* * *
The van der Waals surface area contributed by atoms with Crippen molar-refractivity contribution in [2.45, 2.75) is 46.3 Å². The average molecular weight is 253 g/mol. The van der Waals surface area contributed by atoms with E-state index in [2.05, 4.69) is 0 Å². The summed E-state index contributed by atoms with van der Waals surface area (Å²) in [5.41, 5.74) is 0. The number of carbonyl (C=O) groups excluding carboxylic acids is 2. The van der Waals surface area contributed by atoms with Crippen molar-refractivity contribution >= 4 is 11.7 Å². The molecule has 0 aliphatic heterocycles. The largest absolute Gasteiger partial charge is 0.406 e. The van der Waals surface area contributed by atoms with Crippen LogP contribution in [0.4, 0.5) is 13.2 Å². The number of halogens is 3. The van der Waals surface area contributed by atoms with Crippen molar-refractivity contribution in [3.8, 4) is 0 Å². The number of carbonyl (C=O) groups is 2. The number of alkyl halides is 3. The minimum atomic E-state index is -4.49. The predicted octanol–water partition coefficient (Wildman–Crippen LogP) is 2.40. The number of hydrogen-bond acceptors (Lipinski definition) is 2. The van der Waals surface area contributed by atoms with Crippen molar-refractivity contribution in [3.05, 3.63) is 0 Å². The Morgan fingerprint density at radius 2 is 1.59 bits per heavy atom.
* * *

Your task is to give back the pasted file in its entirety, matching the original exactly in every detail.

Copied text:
The van der Waals surface area contributed by atoms with Crippen molar-refractivity contribution in [2.45, 2.75) is 46.3 Å². The average molecular weight is 253 g/mol. The van der Waals surface area contributed by atoms with E-state index in [2.05, 4.69) is 0 Å². The summed E-state index contributed by atoms with van der Waals surface area (Å²) in [5.41, 5.74) is 0. The number of carbonyl (C=O) groups excluding carboxylic acids is 2. The van der Waals surface area contributed by atoms with Crippen molar-refractivity contribution >= 4 is 11.7 Å². The molecule has 0 aliphatic heterocycles. The largest absolute Gasteiger partial charge is 0.406 e. The van der Waals surface area contributed by atoms with Crippen LogP contribution in [0.4, 0.5) is 13.2 Å². The number of halogens is 3. The van der Waals surface area contributed by atoms with Crippen molar-refractivity contribution in [3.8, 4) is 0 Å². The number of carbonyl (C=O) groups is 2. The number of alkyl halides is 3. The minimum atomic E-state index is -4.49. The predicted octanol–water partition coefficient (Wildman–Crippen LogP) is 2.40. The number of hydrogen-bond acceptors (Lipinski definition) is 2. The van der Waals surface area contributed by atoms with Crippen molar-refractivity contribution in [3.05, 3.63) is 0 Å². The Morgan fingerprint density at radius 2 is 1.59 bits per heavy atom.